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An expansion of continuous probability density functions or cumulative distribution functions into a series of orthogonal functions constructed from knowledge of moments of the probability density function can serve as a valuable tool in approximating either the density or distribution function when knowledge of the probability density function is limited to its moments. A classic example of a series of this type is the Gram-Charlier series [1]. Unfortunately, casual use of such a series is thwarted by the nontrivial relation between the series coefficients and the moments. Evaluation of more than a few coefficients of such a series is tedious at best.

Fortunately for the Mathematica user, the tedium can be eradicated. This paper describes a package, ProbabilitySeries, which defines functions for generating the formal expansion of a density or distribution function into a series of orthogonal polynomials. Specifically, functions are provided for finding the Gram-Charlier series and what are referred to here as the Gamma-series and Beta-series. The three expansions are based on the Hermite, Laguerre, and Jacobi orthogonal polynomials. Each of these polynomials is orthogonal over an interval with respect to its corresponding weight functions. These weight functions may be written in terms of the standard Gaussian, Gamma, and Beta density functions, respectively [2]. For each density function expansion considered below, the zero-order term is one of these common density functions.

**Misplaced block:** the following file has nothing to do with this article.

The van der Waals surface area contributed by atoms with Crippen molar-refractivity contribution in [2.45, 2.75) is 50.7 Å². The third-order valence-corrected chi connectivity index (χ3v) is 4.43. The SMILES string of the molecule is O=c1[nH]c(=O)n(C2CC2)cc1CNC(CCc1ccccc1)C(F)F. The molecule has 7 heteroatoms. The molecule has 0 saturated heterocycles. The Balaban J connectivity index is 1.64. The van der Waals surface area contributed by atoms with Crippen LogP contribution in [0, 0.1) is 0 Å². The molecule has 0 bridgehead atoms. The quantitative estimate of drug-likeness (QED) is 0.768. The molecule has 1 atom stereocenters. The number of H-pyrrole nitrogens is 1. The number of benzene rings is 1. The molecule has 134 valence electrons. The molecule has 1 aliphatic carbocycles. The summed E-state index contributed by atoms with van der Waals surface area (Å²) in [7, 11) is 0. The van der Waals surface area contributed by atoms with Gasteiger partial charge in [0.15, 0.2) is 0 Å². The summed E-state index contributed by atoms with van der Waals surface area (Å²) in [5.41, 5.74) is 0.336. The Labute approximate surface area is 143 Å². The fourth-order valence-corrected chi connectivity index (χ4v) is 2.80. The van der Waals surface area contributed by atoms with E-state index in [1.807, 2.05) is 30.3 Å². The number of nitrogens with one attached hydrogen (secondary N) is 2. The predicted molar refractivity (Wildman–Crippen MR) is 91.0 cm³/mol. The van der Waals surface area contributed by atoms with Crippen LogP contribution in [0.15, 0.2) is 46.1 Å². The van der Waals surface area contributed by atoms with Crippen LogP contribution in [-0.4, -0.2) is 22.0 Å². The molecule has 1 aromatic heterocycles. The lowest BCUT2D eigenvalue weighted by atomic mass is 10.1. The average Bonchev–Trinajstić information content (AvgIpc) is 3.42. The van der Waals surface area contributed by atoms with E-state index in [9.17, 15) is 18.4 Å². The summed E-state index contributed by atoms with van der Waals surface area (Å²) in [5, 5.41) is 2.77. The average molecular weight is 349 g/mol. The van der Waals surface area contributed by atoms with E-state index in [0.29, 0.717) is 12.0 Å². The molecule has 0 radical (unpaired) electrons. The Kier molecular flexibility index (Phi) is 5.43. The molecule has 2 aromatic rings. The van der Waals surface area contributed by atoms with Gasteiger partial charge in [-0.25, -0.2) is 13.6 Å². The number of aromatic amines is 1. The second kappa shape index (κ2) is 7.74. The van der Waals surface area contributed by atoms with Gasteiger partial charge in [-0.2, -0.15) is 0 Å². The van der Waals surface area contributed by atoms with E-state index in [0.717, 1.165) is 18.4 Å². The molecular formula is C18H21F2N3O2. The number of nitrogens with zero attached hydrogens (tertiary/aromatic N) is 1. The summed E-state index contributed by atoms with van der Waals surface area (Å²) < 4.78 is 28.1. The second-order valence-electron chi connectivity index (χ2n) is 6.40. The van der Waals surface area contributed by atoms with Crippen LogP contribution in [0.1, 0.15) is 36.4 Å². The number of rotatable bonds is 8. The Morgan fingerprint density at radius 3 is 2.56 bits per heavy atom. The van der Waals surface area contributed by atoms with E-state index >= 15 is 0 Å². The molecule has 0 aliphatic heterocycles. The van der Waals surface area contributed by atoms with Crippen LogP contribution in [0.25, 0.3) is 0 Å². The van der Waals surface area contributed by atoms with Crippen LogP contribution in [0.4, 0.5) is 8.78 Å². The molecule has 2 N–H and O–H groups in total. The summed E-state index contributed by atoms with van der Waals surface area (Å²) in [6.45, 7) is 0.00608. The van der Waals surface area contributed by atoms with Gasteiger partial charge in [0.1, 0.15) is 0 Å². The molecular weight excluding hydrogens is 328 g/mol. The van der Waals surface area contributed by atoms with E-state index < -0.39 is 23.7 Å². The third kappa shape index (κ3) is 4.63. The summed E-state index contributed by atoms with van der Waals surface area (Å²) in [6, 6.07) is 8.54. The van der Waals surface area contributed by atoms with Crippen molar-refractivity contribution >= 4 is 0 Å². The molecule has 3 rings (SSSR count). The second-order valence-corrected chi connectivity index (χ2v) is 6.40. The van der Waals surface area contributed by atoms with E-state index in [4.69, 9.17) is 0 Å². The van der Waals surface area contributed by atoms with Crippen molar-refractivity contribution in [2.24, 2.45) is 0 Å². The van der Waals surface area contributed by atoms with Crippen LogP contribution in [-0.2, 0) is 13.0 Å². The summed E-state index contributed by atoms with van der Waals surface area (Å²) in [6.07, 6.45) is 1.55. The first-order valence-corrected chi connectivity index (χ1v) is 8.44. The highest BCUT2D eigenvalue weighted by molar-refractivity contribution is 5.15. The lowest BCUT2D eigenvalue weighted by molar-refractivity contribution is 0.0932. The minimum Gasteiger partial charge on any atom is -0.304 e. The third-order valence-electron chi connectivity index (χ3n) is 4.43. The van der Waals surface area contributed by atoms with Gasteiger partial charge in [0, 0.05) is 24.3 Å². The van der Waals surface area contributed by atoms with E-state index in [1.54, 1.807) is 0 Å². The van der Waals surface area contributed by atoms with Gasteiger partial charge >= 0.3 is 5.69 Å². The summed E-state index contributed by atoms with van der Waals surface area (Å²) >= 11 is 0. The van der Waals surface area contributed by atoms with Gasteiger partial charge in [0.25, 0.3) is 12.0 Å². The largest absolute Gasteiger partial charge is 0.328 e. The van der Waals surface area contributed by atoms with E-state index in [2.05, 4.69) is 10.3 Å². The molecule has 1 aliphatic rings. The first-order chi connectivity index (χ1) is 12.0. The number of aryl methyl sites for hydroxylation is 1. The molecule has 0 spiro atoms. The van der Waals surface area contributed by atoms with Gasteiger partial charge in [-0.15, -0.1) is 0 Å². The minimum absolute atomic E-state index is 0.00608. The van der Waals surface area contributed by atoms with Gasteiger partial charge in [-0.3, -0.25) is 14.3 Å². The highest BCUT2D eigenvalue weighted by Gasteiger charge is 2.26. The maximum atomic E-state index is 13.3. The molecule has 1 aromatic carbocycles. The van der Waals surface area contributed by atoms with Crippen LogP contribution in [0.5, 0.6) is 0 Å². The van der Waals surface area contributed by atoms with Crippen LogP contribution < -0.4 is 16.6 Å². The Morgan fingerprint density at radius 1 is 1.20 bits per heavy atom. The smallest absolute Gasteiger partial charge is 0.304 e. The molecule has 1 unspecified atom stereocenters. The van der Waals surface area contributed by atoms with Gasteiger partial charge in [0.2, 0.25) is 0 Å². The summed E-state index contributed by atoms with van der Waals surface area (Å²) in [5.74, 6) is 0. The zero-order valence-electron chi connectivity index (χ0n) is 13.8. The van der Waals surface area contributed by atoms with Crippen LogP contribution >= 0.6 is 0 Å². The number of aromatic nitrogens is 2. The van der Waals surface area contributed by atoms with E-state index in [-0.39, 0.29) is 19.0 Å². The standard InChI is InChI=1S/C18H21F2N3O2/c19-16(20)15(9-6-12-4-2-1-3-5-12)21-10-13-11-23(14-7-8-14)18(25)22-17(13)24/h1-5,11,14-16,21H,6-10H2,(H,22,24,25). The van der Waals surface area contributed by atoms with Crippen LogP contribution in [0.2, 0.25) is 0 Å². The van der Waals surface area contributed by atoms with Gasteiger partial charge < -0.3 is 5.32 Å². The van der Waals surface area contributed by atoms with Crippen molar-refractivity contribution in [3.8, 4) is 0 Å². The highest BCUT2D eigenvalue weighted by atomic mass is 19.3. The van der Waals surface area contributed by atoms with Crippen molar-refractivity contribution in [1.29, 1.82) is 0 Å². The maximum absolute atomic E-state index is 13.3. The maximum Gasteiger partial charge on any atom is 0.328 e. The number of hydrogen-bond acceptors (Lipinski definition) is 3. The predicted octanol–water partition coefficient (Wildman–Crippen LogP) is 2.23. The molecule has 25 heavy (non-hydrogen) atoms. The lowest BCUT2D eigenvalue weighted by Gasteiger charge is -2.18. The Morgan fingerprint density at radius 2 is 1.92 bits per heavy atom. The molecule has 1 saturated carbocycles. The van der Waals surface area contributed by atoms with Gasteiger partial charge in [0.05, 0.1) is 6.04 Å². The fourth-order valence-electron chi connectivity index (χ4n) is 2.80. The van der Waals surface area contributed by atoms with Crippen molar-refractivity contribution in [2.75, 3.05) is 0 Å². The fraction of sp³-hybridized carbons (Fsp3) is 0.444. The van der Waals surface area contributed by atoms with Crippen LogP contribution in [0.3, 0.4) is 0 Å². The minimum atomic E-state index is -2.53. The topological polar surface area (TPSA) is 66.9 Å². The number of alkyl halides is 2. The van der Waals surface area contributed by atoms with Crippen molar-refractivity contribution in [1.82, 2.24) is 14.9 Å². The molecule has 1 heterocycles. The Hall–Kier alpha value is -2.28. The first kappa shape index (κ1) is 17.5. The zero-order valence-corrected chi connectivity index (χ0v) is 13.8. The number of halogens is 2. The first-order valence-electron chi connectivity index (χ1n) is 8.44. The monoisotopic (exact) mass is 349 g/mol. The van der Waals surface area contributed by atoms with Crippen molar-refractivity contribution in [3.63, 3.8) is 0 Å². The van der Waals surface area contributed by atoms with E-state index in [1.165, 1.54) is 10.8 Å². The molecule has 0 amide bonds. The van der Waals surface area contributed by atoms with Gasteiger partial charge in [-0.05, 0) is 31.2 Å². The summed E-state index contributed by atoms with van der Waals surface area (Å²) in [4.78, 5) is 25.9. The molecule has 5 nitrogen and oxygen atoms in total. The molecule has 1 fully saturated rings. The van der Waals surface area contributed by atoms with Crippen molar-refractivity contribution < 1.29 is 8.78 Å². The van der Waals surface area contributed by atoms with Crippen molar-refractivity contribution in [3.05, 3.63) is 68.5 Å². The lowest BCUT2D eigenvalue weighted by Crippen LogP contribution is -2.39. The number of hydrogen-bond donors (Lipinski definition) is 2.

Although application of these series can only briefly be discussed in the limited space here, it must be mentioned that in general there is no guarantee of convergence for the series discussed above, nor may a probability density function be uniquely determined by its moments alone [3]. Conditions under which convergence occurs are discussed in [1]. The moment methods considered here are most safely applied when there is prior reason to expect that the unknown density may be closely approximated by the weight function underlying the series expansion. A typical example would be a sum, , of random variables to which the central limit theorem is applicable. The probability density of such a sum may be approximated by a Gaussian density function when is large. Truncations of the Gram-Charlier series may provide significant improvement over use of the Gaussian density alone, as will be evident from examples. In cases where or , the Gamma-series or Beta-series, respectively, may provide an improved approximation over the Gram-Charlier series, as noted in [4].

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